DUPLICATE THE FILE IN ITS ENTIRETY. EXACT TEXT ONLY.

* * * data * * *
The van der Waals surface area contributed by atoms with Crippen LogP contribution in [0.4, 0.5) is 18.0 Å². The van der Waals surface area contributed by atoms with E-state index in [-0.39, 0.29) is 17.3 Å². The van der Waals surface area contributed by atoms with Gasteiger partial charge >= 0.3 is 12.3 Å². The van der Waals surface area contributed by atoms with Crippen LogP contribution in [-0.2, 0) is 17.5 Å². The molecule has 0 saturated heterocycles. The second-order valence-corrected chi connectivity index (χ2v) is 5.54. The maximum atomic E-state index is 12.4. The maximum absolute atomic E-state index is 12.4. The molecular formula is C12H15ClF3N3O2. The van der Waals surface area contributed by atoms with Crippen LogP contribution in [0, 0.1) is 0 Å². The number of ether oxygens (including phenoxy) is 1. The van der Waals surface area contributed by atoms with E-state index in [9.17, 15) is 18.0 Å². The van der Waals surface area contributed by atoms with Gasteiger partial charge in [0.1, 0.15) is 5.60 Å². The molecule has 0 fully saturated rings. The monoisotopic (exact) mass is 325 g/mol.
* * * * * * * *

The van der Waals surface area contributed by atoms with Crippen LogP contribution in [0.4, 0.5) is 18.0 Å². The van der Waals surface area contributed by atoms with E-state index in [-0.39, 0.29) is 17.3 Å². The van der Waals surface area contributed by atoms with Gasteiger partial charge >= 0.3 is 12.3 Å². The van der Waals surface area contributed by atoms with Crippen LogP contribution in [-0.2, 0) is 17.5 Å². The molecule has 0 saturated heterocycles. The second-order valence-corrected chi connectivity index (χ2v) is 5.54. The maximum atomic E-state index is 12.4. The maximum absolute atomic E-state index is 12.4. The molecular formula is C12H15ClF3N3O2. The van der Waals surface area contributed by atoms with Crippen LogP contribution in [0, 0.1) is 0 Å². The number of ether oxygens (including phenoxy) is 1. The van der Waals surface area contributed by atoms with E-state index in [9.17, 15) is 18.0 Å². The van der Waals surface area contributed by atoms with Gasteiger partial charge in [0.1, 0.15) is 5.60 Å². The molecule has 0 fully saturated rings. The monoisotopic (exact) mass is 325 g/mol.